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Oil prices rebounded in Asia on Friday, buoyed by better-than-expected Chinese data, analysts said, as traders keep an eye on Cyprus as it struggles to draw up a revised plan for vital a bailout.
New York's main contract, light sweet crude for delivery in May added 11 cents to $92.56 a barrel in the afternoon and Brent North Sea crude for May delivery increased 23 cents to $107.70.
"I think positive Chinese data is keeping prices up, while the market waits for Cyprus to make a decision on its bailout deal," said Tony Nunan, risk manager at Mitsubishi Corp in Tokyo.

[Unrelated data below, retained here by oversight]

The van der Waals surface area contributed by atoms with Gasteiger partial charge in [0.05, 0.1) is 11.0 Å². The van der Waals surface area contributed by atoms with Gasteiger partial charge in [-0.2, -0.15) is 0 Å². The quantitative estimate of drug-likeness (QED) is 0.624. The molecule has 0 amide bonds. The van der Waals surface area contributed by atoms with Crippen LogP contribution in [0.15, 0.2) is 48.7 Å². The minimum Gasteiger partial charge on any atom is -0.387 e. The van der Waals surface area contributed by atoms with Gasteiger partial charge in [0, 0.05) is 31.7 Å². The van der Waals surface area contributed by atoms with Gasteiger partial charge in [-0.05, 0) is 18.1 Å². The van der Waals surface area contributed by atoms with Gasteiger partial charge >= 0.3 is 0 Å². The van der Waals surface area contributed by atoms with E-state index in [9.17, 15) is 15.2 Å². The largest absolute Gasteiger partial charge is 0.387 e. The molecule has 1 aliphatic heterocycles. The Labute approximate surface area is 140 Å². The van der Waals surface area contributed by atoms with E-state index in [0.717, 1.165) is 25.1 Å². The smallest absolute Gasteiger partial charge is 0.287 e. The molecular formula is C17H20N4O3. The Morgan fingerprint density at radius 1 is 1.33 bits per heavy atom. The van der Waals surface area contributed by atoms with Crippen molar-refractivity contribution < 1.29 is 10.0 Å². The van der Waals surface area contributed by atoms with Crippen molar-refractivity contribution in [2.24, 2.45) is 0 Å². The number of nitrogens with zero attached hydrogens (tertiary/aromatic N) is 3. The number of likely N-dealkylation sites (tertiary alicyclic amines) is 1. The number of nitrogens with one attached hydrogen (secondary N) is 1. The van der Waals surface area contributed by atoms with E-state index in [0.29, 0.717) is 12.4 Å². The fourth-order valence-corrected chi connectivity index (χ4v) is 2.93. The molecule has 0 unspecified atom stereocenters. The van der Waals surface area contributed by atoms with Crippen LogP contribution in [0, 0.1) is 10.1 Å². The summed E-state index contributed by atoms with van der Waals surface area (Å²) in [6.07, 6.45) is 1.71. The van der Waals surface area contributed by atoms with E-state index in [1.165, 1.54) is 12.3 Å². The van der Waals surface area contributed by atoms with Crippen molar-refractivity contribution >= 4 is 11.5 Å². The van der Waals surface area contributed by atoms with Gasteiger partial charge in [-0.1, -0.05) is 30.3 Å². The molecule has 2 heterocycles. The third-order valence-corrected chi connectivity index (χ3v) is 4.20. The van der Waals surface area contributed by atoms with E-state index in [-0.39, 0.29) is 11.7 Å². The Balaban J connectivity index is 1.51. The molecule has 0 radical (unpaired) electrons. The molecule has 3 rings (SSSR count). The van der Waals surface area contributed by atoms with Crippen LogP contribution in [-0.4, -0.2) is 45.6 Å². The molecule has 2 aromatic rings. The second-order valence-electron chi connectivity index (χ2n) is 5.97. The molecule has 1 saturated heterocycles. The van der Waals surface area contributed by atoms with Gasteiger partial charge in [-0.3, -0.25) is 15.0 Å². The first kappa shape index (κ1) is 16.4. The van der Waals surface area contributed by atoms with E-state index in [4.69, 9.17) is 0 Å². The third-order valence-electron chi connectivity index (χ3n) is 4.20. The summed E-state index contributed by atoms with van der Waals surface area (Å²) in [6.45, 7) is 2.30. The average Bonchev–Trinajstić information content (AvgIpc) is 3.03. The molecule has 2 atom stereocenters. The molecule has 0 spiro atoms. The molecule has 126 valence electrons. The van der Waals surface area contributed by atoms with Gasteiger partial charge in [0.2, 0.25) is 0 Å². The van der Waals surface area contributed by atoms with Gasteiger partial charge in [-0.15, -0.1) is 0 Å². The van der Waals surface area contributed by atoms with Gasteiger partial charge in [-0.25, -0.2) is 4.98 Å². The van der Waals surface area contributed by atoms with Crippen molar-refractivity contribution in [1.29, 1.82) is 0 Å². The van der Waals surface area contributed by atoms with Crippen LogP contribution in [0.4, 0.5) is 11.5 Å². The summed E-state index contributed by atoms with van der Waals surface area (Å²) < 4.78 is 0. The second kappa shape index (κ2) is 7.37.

Manufacturing activity in China, the world's largest energy user, improved in March after expanding at its slowest pace in four months in February, HSBC said Thursday.
The British banking giant's preliminary purchasing managers' index (PMI) for China, a widely watched barometer of the health of the economy, came in at 51.7 for the month from 50.4 in February.
A reading above 50 points to growth while anything below indicates contraction.
However, the market remains jittery about a possible debt default by Cyprus after the European Central Bank (ECB) said it would halt funding to the country's banks if a new bailout deal was not agreed before Monday.
The withdrawal of ECB support for Cypriot banks could lead a possible run by customers scrambling to withdraw their cash, resulting in the collapse of the island's financial system.
Analysts fear this could lead to contagion in the eurozone, which is already grappling with debt crises in other, bigger countries including Spain and Italy.